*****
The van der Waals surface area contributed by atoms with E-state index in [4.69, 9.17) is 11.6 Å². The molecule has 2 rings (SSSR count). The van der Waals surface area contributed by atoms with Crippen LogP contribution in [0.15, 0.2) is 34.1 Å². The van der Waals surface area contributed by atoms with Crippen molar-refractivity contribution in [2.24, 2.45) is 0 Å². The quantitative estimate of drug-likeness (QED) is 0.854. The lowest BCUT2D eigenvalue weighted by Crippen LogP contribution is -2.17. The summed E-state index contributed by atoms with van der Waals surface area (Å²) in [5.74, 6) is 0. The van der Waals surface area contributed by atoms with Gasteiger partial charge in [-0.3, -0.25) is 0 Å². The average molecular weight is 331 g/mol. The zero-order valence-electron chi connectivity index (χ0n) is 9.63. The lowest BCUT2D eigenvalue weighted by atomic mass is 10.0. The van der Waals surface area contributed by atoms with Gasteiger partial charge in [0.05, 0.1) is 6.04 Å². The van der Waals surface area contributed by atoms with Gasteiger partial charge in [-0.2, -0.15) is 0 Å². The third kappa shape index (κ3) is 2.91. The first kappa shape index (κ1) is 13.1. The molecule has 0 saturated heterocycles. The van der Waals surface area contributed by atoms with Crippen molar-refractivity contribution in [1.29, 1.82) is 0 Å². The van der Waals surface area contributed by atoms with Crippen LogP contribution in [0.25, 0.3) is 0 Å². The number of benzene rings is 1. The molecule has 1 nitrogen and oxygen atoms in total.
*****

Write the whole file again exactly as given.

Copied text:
The van der Waals surface area contributed by atoms with E-state index in [4.69, 9.17) is 11.6 Å². The molecule has 2 rings (SSSR count). The van der Waals surface area contributed by atoms with Crippen LogP contribution in [0.15, 0.2) is 34.1 Å². The van der Waals surface area contributed by atoms with Crippen molar-refractivity contribution in [2.24, 2.45) is 0 Å². The quantitative estimate of drug-likeness (QED) is 0.854. The lowest BCUT2D eigenvalue weighted by Crippen LogP contribution is -2.17. The summed E-state index contributed by atoms with van der Waals surface area (Å²) in [5.74, 6) is 0. The van der Waals surface area contributed by atoms with Gasteiger partial charge in [-0.3, -0.25) is 0 Å². The average molecular weight is 331 g/mol. The zero-order valence-electron chi connectivity index (χ0n) is 9.63. The lowest BCUT2D eigenvalue weighted by atomic mass is 10.0. The van der Waals surface area contributed by atoms with Gasteiger partial charge in [0.05, 0.1) is 6.04 Å². The van der Waals surface area contributed by atoms with Gasteiger partial charge in [-0.2, -0.15) is 0 Å². The third kappa shape index (κ3) is 2.91. The first kappa shape index (κ1) is 13.1. The molecule has 0 saturated heterocycles. The van der Waals surface area contributed by atoms with Crippen molar-refractivity contribution in [1.29, 1.82) is 0 Å². The van der Waals surface area contributed by atoms with Crippen LogP contribution in [0.25, 0.3) is 0 Å². The number of benzene rings is 1. The molecule has 1 nitrogen and oxygen atoms in total.